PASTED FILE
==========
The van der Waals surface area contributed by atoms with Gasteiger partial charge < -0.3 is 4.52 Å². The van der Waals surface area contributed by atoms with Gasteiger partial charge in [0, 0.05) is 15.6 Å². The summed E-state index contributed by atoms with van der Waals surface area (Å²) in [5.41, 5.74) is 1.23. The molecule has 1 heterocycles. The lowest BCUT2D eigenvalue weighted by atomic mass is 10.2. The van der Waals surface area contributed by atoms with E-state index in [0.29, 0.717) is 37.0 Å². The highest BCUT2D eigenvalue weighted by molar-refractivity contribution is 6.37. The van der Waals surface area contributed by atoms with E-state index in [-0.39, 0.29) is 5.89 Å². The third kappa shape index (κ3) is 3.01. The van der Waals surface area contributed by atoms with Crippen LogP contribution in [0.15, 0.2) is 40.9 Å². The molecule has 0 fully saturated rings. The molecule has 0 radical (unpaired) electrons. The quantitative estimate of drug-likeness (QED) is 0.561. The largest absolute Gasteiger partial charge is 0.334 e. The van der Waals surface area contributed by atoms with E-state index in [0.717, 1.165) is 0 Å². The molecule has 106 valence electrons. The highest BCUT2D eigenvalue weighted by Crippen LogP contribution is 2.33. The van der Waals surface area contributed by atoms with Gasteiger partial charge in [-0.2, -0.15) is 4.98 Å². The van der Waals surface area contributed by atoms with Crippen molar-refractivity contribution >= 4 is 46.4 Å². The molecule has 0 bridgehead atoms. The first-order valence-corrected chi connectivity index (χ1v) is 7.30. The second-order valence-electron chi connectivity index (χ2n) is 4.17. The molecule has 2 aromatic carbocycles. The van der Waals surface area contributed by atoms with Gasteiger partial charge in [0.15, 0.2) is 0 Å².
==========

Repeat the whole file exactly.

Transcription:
The van der Waals surface area contributed by atoms with Gasteiger partial charge < -0.3 is 4.52 Å². The van der Waals surface area contributed by atoms with Gasteiger partial charge in [0, 0.05) is 15.6 Å². The summed E-state index contributed by atoms with van der Waals surface area (Å²) in [5.41, 5.74) is 1.23. The molecule has 1 heterocycles. The lowest BCUT2D eigenvalue weighted by atomic mass is 10.2. The van der Waals surface area contributed by atoms with E-state index in [0.29, 0.717) is 37.0 Å². The highest BCUT2D eigenvalue weighted by molar-refractivity contribution is 6.37. The van der Waals surface area contributed by atoms with E-state index in [-0.39, 0.29) is 5.89 Å². The third kappa shape index (κ3) is 3.01. The van der Waals surface area contributed by atoms with Crippen LogP contribution in [0.15, 0.2) is 40.9 Å². The molecule has 0 fully saturated rings. The molecule has 0 radical (unpaired) electrons. The quantitative estimate of drug-likeness (QED) is 0.561. The largest absolute Gasteiger partial charge is 0.334 e. The van der Waals surface area contributed by atoms with E-state index in [0.717, 1.165) is 0 Å². The molecule has 106 valence electrons. The highest BCUT2D eigenvalue weighted by Crippen LogP contribution is 2.33. The van der Waals surface area contributed by atoms with Gasteiger partial charge in [-0.2, -0.15) is 4.98 Å². The van der Waals surface area contributed by atoms with Crippen molar-refractivity contribution >= 4 is 46.4 Å². The molecule has 0 bridgehead atoms. The first-order valence-corrected chi connectivity index (χ1v) is 7.30. The second-order valence-electron chi connectivity index (χ2n) is 4.17. The molecule has 2 aromatic carbocycles. The van der Waals surface area contributed by atoms with Gasteiger partial charge in [0.15, 0.2) is 0 Å².